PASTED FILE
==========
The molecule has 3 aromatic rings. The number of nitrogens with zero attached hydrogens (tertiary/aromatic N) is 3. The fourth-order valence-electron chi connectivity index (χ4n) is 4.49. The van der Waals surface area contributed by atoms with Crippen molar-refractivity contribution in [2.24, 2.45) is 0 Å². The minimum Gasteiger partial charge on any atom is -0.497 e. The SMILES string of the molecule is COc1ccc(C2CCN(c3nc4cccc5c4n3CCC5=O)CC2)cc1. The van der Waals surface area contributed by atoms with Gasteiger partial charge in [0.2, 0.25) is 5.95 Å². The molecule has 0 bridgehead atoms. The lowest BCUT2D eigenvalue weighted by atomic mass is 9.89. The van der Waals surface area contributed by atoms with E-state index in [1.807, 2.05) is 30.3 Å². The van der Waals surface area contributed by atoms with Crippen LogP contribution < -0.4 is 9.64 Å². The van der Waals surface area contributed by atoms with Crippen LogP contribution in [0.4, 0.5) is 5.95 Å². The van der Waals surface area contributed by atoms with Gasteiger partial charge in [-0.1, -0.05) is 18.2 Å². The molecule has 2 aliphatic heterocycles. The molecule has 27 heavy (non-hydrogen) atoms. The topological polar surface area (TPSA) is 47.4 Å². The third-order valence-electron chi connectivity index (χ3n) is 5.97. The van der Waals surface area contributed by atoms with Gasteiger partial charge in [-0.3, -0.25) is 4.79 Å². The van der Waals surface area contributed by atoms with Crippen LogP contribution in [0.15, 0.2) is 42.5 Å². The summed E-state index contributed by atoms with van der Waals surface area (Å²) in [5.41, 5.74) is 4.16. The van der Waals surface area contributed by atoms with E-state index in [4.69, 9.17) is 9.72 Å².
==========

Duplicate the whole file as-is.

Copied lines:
The molecule has 3 aromatic rings. The number of nitrogens with zero attached hydrogens (tertiary/aromatic N) is 3. The fourth-order valence-electron chi connectivity index (χ4n) is 4.49. The van der Waals surface area contributed by atoms with Crippen molar-refractivity contribution in [2.24, 2.45) is 0 Å². The minimum Gasteiger partial charge on any atom is -0.497 e. The SMILES string of the molecule is COc1ccc(C2CCN(c3nc4cccc5c4n3CCC5=O)CC2)cc1. The van der Waals surface area contributed by atoms with Gasteiger partial charge in [0.2, 0.25) is 5.95 Å². The molecule has 0 bridgehead atoms. The lowest BCUT2D eigenvalue weighted by atomic mass is 9.89. The van der Waals surface area contributed by atoms with E-state index in [1.807, 2.05) is 30.3 Å². The van der Waals surface area contributed by atoms with Crippen LogP contribution < -0.4 is 9.64 Å². The van der Waals surface area contributed by atoms with Crippen LogP contribution in [0.4, 0.5) is 5.95 Å². The van der Waals surface area contributed by atoms with Gasteiger partial charge in [-0.1, -0.05) is 18.2 Å². The molecule has 2 aliphatic heterocycles. The molecule has 27 heavy (non-hydrogen) atoms. The topological polar surface area (TPSA) is 47.4 Å². The third-order valence-electron chi connectivity index (χ3n) is 5.97. The van der Waals surface area contributed by atoms with Gasteiger partial charge in [-0.3, -0.25) is 4.79 Å². The van der Waals surface area contributed by atoms with Crippen LogP contribution in [0.15, 0.2) is 42.5 Å². The summed E-state index contributed by atoms with van der Waals surface area (Å²) in [5.41, 5.74) is 4.16. The van der Waals surface area contributed by atoms with E-state index in [4.69, 9.17) is 9.72 Å².